The Underhenge

The structure underneath your stone circles.

Adding datadog metric collection


The datadogpy documentation is good, but there's some useful local knowledge that will be helpful when adding metric collection to Release Engineering tools, and some good habits to get into when choosing how to set up your script.


pip install datadogpy


pipenv install datadogpy

Then a basic example:

#!/usr/bin/env python3

from datadog import initialize, ThreadStats

ddstats = ThreadStats(namespace='releng.sandbox.blogpost')

dd_options = {
    'api_key': 'api key goes here',

metric_tags = [

with ddstats.timer('sleeptimer', tags=metric_tags):



from datadog import initialize, ThreadStats

ThreadStats is an option in the datadogpy module that allows the metric collection and API calls to run in a separate thread, ensuring that any error with that aspect won't impact the script's own performance.

ddstats = ThreadStats(namespace='releng.sandbox.blogpost')

Next, create an object that can be used to send metrics, ensuring it's visible in all the scopes that need it. You might want to make it a global.


The namespace is important. We share the global metric namespace with everyone else in the same datadog organisation, so we need to make sure that anything we send doesn't conflict with someone else's data.

Adding a namespace to the ThreadStats() object will prepend this value to the name of any metric we send, making the submission calls shorter to read and type, and allowing us to change the namespace globally for testing.

Funsize uses 'releng.releases.partials' as a namespace, because release engineering produced this metric, it's about releases, and within releases it's about partial generation. So you might see metrics called 'releng.releases.partials.task_duration'

For testing, you can change the global namespace to a sandbox one - the name itself isn't special, this is just a convention:

ddstats = ThreadStats(namespace='releng.sandbox.sfraser')


Once you initialize() with the api key, and call the start method on your stats object, any metric submission calls will send their data to datadog. If you don't call initialize and start, then the metric submission calls will still work, but no data will be submitted.

This is useful for turning off metric collection, for example  not having it run on some repositories or with local testing, as you don't need to wrap all the submission calls in conditionals.

Getting the API key.

The python module does not automatically detect any source of API key, so we must find it ourselves.

For local testing it can be simplest to provide it as an environment variable:

dd_api_key = os.environ.get('DATADOG_API_KEY')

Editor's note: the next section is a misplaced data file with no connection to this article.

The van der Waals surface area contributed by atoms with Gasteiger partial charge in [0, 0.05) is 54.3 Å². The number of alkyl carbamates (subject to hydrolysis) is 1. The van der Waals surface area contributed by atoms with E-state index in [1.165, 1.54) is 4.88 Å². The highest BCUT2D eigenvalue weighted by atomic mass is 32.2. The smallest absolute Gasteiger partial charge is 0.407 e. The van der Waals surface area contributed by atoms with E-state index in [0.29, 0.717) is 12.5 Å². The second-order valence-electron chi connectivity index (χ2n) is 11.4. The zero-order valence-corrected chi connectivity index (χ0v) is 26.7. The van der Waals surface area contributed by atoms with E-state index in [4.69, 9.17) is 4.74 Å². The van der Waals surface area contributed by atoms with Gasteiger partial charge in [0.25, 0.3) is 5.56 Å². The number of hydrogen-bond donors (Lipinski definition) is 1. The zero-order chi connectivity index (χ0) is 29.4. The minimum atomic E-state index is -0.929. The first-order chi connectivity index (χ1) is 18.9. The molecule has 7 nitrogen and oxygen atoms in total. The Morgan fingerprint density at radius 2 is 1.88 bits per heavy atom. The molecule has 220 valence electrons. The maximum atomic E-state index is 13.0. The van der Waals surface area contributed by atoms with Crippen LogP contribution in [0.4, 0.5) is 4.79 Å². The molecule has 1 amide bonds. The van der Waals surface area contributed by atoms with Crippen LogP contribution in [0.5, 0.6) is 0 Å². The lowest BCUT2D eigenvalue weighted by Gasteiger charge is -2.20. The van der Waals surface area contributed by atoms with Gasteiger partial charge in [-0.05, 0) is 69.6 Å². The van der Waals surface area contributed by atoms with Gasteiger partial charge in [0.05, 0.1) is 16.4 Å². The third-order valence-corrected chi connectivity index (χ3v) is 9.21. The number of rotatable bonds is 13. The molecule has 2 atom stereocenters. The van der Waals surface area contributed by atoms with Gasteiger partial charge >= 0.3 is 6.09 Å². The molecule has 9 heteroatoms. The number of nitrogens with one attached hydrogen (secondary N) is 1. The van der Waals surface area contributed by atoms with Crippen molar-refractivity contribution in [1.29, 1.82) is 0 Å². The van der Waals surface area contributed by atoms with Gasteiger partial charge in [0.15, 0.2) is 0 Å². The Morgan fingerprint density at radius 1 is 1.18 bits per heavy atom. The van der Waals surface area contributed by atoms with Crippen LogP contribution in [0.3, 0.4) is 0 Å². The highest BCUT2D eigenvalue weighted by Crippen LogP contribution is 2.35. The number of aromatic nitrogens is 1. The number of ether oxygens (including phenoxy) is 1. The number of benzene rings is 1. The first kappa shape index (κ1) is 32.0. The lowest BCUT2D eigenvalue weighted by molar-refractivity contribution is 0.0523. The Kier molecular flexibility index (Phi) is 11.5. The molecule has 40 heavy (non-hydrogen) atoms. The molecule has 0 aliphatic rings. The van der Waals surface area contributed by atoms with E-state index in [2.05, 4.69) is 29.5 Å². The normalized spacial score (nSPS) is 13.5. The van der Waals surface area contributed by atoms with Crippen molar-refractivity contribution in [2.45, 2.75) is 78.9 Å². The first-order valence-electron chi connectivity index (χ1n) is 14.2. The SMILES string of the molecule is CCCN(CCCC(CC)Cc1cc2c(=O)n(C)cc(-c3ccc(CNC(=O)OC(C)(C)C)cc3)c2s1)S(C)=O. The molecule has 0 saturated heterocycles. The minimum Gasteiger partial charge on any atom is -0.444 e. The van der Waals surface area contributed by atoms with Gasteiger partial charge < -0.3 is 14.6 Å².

For running in taskcluster, you may want to use the Taskcluster Secrets service and pass the location of the secret into the script. The task will need the appropriate scope to read the secret, as will the user or decision task that creates it. Ensure the task has the 'taskclusterproxy' feature enabled, and make a call to the secrets service, such as this example.


This is simply how often you'd like the submission thread to submit its metrics, if it has any.

If less than flush_interval seconds occurs between your script's last metric submission, and the script ending, then you may lose data.

Metric Tags

Tagging a metric is very helpful. For example, if we have a tag of 'branch', we can easily submit metrics for 'mozilla-central', 'mozilla-beta', 'maple' and others, and filter out the ones we're not interested in when we view the data. It might be that something we've done on, say, maple makes things a lot slower, and without the tag we won't be able to tell when looking at the graph. It'll just be spikey and we won't be able to say why.

Don't add too many tags - this increases the cardinality of the metric being collected, making it slower to retrieve, and cause storage problems (not just with datadog, with any time series database)

Good examples of tags might be:

  • branch
  • platform
  • hostname (for scriptworkers and others where this makes sense, not docker)
  • The unit of any collected measurement - bytes, bps, Mbps, gigaparsecs per hour. Essential if we want to compare two metrics and know whether the comparison is meaningful
  • script name and version ("There's a spike here when we changed from scriptv1 to scriptv2!")

See also Metrics 2.0 for useful guidance.

with ddstats.timer('sleeptimer', tags=metric_tags)

A straightforward enough example - when entering the context, the time is recorded, and when the context exits the difference in time is submitted. In this example the metric name will be 'releng.sandbox.blogpost.sleeptimer', and it will be tagged with the tags set just above.

The 'dog' command line tool

Sometimes you may need a shell script to send metrics. If you've installed datadogpy, then there will be a command to send data and make a few other queries. Its basic use will be like this:

dog metric post "releng.sandbox.mytest.metric" 1.0

To add tags:

dog metric post "releng.sandbox.mytest.metric" 1.0 --tags "tag1:value1,tag2:value2"

The current hostname will be automatically added as a tag. If you're running in a docker-worker, or don't care about the hostname of the instance that produced the metric, then you can add the --no_host option to avoid sending the hostname.

The .dogrc file

To get the command-line tool to work, it needs a configuration file with the API key in. This is configparser compatible:

apikey = api_key_goes_here
appkey =

(Yes, appkey can be left blank)

Funsize has an example of generating this dogrc file from a surrounding python script.


Written on February 14, 2018